The second point which happens to be a rather silly one if I might add, can be thwarted simply by asking the question of when or how did human beings discover the idea that they even possessed free will? The notion to even discern that one has free will in fact demands that he/she is capable of free will. Basically, if one cannot freely think about his/her own free will, then who is to say it even exists at all? I hope that makes sense… (I feel like it doesn’t… I must go on though).
So then, let’s move onto “the other side” of this argument. If human beings were given this ability to think freely by some sort of higher power, the most obvious question to ask next would be “Why?” And here my faithful readers, is where I get to my “point” so to speak. If it’s possible that this higher power (who I will now call God) gave us the ability to freely think and make up our own conclusions about the world, then it is also possible to think that we can (and do) reach conclusions that dismiss the possibility of God existing or giving us free will. So then why would God possibly take a chance at allowing His own creation to possibly not believe in Him? Well, I’ll tell you, and let me just add, this is where it gets good. If we are talking about God, we have to assume that the God we are talking about is quite literally the greatest being possible, and because of this, He must also be the most benevolent being imaginable as well. Therefore, since God is both all-powerful and all-loving, He wants (notice, I didn’t use the word demand) his creation to love him back in a true and real way. Let’s see if I can explain this a bit further.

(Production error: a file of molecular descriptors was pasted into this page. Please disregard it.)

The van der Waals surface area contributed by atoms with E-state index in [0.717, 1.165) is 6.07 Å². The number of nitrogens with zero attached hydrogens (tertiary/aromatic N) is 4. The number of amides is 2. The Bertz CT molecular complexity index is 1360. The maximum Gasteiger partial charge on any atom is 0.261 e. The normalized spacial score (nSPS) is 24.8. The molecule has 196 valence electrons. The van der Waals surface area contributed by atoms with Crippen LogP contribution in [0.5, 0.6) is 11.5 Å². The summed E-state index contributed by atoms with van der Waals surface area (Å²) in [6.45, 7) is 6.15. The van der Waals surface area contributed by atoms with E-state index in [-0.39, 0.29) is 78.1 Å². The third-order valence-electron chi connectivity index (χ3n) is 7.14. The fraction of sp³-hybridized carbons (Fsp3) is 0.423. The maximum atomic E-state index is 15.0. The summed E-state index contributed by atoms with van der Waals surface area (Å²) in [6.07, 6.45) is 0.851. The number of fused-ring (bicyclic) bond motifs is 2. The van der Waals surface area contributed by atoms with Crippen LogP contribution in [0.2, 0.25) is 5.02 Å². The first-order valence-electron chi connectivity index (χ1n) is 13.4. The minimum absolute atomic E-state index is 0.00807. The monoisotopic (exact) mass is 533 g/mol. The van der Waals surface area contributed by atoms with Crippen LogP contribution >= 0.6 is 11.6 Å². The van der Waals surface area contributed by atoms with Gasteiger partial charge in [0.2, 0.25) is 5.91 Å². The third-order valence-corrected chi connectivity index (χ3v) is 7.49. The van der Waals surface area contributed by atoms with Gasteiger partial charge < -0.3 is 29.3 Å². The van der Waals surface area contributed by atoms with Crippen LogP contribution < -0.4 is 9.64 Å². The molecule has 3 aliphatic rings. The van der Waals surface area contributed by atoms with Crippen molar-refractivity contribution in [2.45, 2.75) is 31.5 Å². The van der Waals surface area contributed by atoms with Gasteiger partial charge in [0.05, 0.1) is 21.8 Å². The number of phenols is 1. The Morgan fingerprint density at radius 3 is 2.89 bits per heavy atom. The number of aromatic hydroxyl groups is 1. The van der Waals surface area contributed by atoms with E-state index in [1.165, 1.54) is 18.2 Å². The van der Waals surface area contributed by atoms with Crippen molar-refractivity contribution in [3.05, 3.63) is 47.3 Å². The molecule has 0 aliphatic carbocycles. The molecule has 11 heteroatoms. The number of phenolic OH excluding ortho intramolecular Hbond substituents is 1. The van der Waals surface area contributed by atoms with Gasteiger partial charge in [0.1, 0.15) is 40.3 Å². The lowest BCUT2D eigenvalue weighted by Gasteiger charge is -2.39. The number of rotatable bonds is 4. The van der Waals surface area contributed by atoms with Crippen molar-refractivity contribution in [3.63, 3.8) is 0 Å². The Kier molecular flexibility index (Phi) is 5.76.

Now obviously this is a colorful illustration to prove my point, but it works regardless. The robot in the story is in capable of showing any freewill, and although at the time it likely makes you/the inventor happy when the robot tells you how great a job you are doing, it eventually becomes obvious that this is no more than a programmed response once something goes wrong and the robot continues with his recorded message. The robot in the story lacks any sort of free will, and thus lacks the ability to show real love. This is exactly what God wanted to avoid when he gave us free will. Without giving human beings the ability to think for themselves, and without allowing us to choose who we wish to love and serve, we would be no different than the robot in the story. He wanted us to be able to make our own choices. He wanted us to seek for ourselves what the answers are, and what the truths of the universe truly are. In short, God took a risk in allowing us to have freewill in order to allow us to find what is true and real, and as a result He wishes for us to love Him in a way that is both true and real, as opposed to a false and dependent servitude.
However, there is a downside to all of this. With free will comes the choice to not only do what is right, but also the ability to do what is wrong. Because of this human beings are ultimately lacking something. If God is perfect, then it only makes sense that for us to have an equal relationship with God that we somehow, need to be perfect as well. And this is where God bends the rules so to speak. Even though He gave us free will, which presumably led to us becoming imperfect creatures, God still made a way out for us. Through sending His Son, Jesus Christ who was perfect to die for us, He was able to bridge the gap so to speak. Because of this, the connection that was lost due to our free will was once again rekindled. Of course this action happens to be the greatest example of free will: Because just as Christ himself was human, He too exhibited free will. At any point in time he could have easily not gone through with his terrible sacrifice on the cross, He could have chosen to instead returned to heaven, unscathed. But thankfully He did not. Once again, God showed us the greatest example of free will, and as a result showed us what real love is all about.
So ultimately, free will enables God to demonstrate a love that only an all-benevolent being can show, and through Jesus Christ, it allows us humans a way to choose God and show Him not just a level of servitude, but rather something greater altogether: true love.